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Use case diagram

Use case diagram in the Unified Modeling Language (UML) is a type of behavioral diagram defined by and created from a Use-case analysis. Its purpose is to present a graphical overview of the functionality provided by a system in terms of actors, their goals (represented as use cases), and any dependencies between those use cases.

The main purpose of a use case diagram is to show what system functions are performed for which actor. Roles of the actors in the system can be depicted.
Use Case diagrams are formally included in two modeling languages defined by the OMG: the Unified Modeling Language (UML) and the Systems Modeling Language (SysML).

Diagram building blocks

Interaction among actors is not shown on the use case diagram. If this interaction is essential to a coherent description of the desired behavior, perhaps the system or use case boundaries should be re-examined. Alternatively, interaction among actors can be part of the assumptions used in the use case.
Use cases: A use case describes a sequence of actions that provide something of measurable value to an actor and is drawn as a horizontal ellipse.
Actors: An actor is a person, organization, or external system that plays a role in one or more interactions with the system.
System boundary boxes (optional): A rectangle is drawn around the use cases, called the system boundary box, to indicates the scope of system. Anything within the box represents functionality that is in scope and anything outside the box is not.

Actor Generalization

One popular relationship between Actors is Generalization/Specialization. This is useful in defining overlapping roles between actors. The notation is a solid line ending in a hollow triangle drawn from the specialized to the more general actor

Use Case Relationships

Four relationships among use cases are used often in practice.


In one form of interaction, a given use case may include another. "Include is a Directed Relationship between two use cases, implying that the behavior of the included use case is inserted into the behavior of the including use case".

The first use case often depends on the outcome of the included use case. This is useful for extracting truly common behaviors from multiple use cases into a single description. The notation is a dashed arrow from the including to the included use case, with the label "«include»". This usage resembles a macro expansion where the included use case behavior is placed inline in the base use case behavior. There are no parameters or return values. To specify the location in a flow of events in which the base use case includes the behavior of another, you simply write include followed by the name of use case you want to include, as in the following flow for track order.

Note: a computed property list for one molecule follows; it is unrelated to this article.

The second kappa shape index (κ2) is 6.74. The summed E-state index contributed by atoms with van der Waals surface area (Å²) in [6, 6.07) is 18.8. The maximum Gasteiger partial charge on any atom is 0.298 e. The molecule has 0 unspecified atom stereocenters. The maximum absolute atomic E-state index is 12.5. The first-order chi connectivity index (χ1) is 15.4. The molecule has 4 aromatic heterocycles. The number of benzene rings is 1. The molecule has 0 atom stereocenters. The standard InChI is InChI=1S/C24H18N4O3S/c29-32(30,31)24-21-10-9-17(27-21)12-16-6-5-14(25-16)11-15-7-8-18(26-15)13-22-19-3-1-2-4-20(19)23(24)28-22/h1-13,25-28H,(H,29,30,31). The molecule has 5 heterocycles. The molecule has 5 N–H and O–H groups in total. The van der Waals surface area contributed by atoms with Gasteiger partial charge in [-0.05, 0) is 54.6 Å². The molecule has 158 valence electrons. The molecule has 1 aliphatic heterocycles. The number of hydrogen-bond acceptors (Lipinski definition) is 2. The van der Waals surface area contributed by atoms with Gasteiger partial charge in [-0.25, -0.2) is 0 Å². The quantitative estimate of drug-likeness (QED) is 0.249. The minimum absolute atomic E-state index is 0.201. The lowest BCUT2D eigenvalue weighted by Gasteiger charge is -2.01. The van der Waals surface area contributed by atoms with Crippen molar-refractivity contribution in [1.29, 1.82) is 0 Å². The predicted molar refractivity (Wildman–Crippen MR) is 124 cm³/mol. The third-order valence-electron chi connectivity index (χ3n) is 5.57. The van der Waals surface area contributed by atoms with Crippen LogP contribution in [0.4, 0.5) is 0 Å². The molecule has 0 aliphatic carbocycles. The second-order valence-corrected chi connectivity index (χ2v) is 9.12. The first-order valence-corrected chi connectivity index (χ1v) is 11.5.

In another form of interaction, a given use case (the extension) may extend another. This relationship indicates that the behavior of the extension use case may be inserted in the extended use case under some conditions. The notation is a dashed arrow from the extension to the extended use case, with the label "«extend»". The notes or constraints may be associated with this relationship to illustrate the conditions under which this behavior will be executed.

Modelers use the «extend» relationship to indicate use cases that are "optional" to the base use case. Depending on the modeler's approach "optional" may mean "potentially not executed with the base use case" or it may mean "not required to achieve the base use case goal".


In the third form of relationship among use cases, a generalization/specialization relationship exists. A given use case may have common behaviors, requirements, constraints, and assumptions with a more general use case. In this case, describe them once, and deal with it in the same way, describing any differences in the specialized cases. The notation is a solid line ending in a hollow triangle drawn from the specialized to the more general use case (following the standard generalization notation)


Associations between actors and use cases are indicated in use case diagrams by solid lines. An association exists whenever an actor is involved with an interaction described by a use case. Associations are modeled as lines connecting use cases and actors to one another, with an optional arrowhead on one end of the line. The arrowhead is often used to indicating the direction of the initial invocation of the relationship or to indicate the primary actor within the use case. The arrowheads imply control flow and should not be confused with data flow.